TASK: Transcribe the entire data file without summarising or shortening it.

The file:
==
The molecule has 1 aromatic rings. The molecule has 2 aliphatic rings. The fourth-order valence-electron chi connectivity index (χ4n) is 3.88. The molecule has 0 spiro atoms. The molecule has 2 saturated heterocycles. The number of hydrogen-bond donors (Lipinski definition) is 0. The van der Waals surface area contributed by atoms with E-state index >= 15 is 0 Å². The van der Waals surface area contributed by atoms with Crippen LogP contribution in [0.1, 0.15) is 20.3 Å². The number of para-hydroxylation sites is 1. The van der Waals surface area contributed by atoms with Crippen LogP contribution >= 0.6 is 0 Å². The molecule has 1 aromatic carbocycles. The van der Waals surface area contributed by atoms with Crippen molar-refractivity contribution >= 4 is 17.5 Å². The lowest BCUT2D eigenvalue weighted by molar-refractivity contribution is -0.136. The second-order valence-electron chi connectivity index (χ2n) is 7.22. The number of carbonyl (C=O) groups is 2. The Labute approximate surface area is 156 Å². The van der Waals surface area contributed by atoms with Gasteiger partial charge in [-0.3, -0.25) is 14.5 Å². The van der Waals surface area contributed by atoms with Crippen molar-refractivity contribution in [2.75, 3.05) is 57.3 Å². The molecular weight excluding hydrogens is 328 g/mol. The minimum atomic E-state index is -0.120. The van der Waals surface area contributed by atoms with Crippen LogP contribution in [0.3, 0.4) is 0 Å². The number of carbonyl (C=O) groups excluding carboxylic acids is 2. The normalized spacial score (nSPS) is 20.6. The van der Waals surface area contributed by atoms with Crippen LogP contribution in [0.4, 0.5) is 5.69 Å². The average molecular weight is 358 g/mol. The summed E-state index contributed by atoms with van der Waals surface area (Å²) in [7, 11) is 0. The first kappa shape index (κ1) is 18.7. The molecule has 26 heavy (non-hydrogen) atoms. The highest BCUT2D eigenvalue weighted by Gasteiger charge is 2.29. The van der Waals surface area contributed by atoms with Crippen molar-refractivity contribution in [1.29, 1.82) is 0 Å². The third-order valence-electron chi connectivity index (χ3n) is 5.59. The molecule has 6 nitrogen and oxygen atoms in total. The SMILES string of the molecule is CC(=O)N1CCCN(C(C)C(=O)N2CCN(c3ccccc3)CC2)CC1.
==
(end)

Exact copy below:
The molecule has 1 aromatic rings. The molecule has 2 aliphatic rings. The fourth-order valence-electron chi connectivity index (χ4n) is 3.88. The molecule has 0 spiro atoms. The molecule has 2 saturated heterocycles. The number of hydrogen-bond donors (Lipinski definition) is 0. The van der Waals surface area contributed by atoms with E-state index >= 15 is 0 Å². The van der Waals surface area contributed by atoms with Crippen LogP contribution in [0.1, 0.15) is 20.3 Å². The number of para-hydroxylation sites is 1. The van der Waals surface area contributed by atoms with Crippen LogP contribution >= 0.6 is 0 Å². The molecule has 1 aromatic carbocycles. The van der Waals surface area contributed by atoms with Crippen molar-refractivity contribution >= 4 is 17.5 Å². The lowest BCUT2D eigenvalue weighted by molar-refractivity contribution is -0.136. The second-order valence-electron chi connectivity index (χ2n) is 7.22. The number of carbonyl (C=O) groups is 2. The Labute approximate surface area is 156 Å². The van der Waals surface area contributed by atoms with Gasteiger partial charge in [-0.3, -0.25) is 14.5 Å². The van der Waals surface area contributed by atoms with Crippen molar-refractivity contribution in [2.75, 3.05) is 57.3 Å². The molecular weight excluding hydrogens is 328 g/mol. The minimum atomic E-state index is -0.120. The van der Waals surface area contributed by atoms with Crippen LogP contribution in [0.3, 0.4) is 0 Å². The number of carbonyl (C=O) groups excluding carboxylic acids is 2. The normalized spacial score (nSPS) is 20.6. The van der Waals surface area contributed by atoms with Crippen LogP contribution in [0.4, 0.5) is 5.69 Å². The average molecular weight is 358 g/mol. The summed E-state index contributed by atoms with van der Waals surface area (Å²) in [7, 11) is 0. The first kappa shape index (κ1) is 18.7. The molecule has 26 heavy (non-hydrogen) atoms. The highest BCUT2D eigenvalue weighted by Gasteiger charge is 2.29. The van der Waals surface area contributed by atoms with Crippen molar-refractivity contribution in [1.29, 1.82) is 0 Å². The third-order valence-electron chi connectivity index (χ3n) is 5.59. The molecule has 6 nitrogen and oxygen atoms in total. The SMILES string of the molecule is CC(=O)N1CCCN(C(C)C(=O)N2CCN(c3ccccc3)CC2)CC1.